三輪車跑得快 [A pedicab moving kuai (fast)]
上面坐個老太太 [On it rides a lao-tai-tai (an old lady)]
要五毛給一塊 [When asked a fare of 50 cents, she pays yi-kuai ($1)]
你說奇怪不奇怪 [Wouldn't you say that is kind of chi-guai (strange)]
All kids knew it by heart.
Pedicabs with three wheels 三輪車 were once the king of the road in Taiwan. They replaced the much more labor-intensive two-wheeled rickshaws 人力車, shortly after 1945. A handful of both can still be seen today at some tourist spots.
A small number of taxicabs have long been available in Taiwan, at least since the 1920s. So when did the widely available cabs enter the scene, now ubiquitous wherever you go? Answer: 1968. This was when the law banning pedicabs was enacted. In Taipei, for example, the City Gov't bought up, at NT$3,000 apiece, and dismantled all 14,000 of them. And drivers were retrained to operate taxicabs. Some may still be on the job now.
There were three types of pedicabs: (1) stationed; (2) free-flowing; and (3) privately-owned, each had a different registration and mode of operation. Those stationed in one location could be hired out, after negotiating the price with the customers, but no fares were allowed on their return, strictly one-way. The free-flowing cabs could cruise the streets and pick up passengers anytime - if they were not too close to the cab stations. The private ones were owned by well-to-do citizens and high officials, operated by an employed "chauffeur", and the cabs were usually metallic and painted blue, not the usual wooden and green; an example is shown below:
Here is a photo showing a sea of pedicabs in front of the Presidential Palace in 1951; they seemed to be patiently waiting for the Labor Day public rally to end so they could pick up customers:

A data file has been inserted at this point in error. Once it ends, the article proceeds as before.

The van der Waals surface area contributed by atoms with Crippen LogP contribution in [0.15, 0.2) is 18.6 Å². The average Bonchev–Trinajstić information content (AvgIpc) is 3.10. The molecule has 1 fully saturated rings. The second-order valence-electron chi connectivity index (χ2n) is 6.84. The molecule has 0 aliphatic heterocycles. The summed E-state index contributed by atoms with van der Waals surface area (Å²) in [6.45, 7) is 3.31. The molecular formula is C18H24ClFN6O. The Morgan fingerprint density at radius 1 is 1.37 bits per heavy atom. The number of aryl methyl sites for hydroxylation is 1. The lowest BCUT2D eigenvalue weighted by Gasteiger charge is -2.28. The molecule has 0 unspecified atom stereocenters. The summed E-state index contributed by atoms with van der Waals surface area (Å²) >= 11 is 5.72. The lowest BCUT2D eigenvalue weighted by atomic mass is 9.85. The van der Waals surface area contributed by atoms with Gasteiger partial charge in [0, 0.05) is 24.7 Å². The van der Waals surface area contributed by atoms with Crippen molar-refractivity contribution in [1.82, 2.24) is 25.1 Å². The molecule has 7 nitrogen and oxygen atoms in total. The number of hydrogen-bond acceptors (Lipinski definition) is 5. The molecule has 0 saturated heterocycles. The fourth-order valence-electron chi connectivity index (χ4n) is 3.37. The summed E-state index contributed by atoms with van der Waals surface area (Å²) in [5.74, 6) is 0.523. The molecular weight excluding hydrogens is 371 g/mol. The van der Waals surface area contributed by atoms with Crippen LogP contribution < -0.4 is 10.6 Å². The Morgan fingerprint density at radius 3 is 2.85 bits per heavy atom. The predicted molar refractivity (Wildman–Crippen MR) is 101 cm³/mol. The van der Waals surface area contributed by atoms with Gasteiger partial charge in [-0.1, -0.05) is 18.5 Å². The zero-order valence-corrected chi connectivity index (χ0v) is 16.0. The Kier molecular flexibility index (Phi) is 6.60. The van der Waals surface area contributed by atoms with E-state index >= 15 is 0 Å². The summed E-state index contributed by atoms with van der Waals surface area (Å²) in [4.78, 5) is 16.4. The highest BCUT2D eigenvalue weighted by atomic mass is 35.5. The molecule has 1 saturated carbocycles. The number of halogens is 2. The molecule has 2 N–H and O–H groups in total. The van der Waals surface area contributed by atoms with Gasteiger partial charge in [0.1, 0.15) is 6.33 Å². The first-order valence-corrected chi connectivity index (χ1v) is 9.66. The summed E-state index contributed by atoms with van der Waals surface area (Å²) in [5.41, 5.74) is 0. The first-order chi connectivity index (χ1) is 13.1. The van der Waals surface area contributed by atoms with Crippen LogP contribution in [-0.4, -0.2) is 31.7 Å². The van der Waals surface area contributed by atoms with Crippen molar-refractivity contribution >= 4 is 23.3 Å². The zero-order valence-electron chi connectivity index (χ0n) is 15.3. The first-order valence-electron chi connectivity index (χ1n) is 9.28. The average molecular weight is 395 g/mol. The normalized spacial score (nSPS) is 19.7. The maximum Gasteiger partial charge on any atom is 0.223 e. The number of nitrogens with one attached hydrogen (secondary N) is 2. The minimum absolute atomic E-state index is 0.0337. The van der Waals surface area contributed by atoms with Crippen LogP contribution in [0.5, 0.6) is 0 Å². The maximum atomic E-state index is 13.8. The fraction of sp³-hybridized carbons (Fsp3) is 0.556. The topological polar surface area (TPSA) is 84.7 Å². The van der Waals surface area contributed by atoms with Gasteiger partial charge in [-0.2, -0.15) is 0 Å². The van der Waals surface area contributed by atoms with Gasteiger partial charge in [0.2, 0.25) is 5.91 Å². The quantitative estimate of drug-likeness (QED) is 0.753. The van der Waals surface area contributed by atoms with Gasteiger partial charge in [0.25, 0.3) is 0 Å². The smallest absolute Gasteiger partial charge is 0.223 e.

The switch from pedicabs to taxicabs was made possible when Yue-Loong began mass-producing passenger automobiles in Taiwan:
More accurately, YL imported and assembled parts made by Nissan in Japan, at least in the beginning. This model, the 1971 Green-bird 1300-cc sedan, translated from Japanese correctly, its name would have been the Blue-bird in Chinese. The Taiwanese pronunciation of blue-bird was something unmentionable, however. An alternative name was therefore chosen. Also, the taxicabs were usually painted in red and white, not yellow. Below shows taxicabs in action near the East Gate in Taipei:
By and large, pedicab runners were a hardy and reliable bunch and most of them worked in your neighborhood, rain or shine. The taxi age, on the other hand, has brought with it horror stories, such as refusal to travel short distances, questionable personal hygiene and appearances (wearing T-shirts, for example), and the occasional crimes against the passengers. Much has improved since. Cabbies these days are simply trying to make an honest living in the face of competition from private car ownership, public buses and MRTs.
All images are from http://taipics.com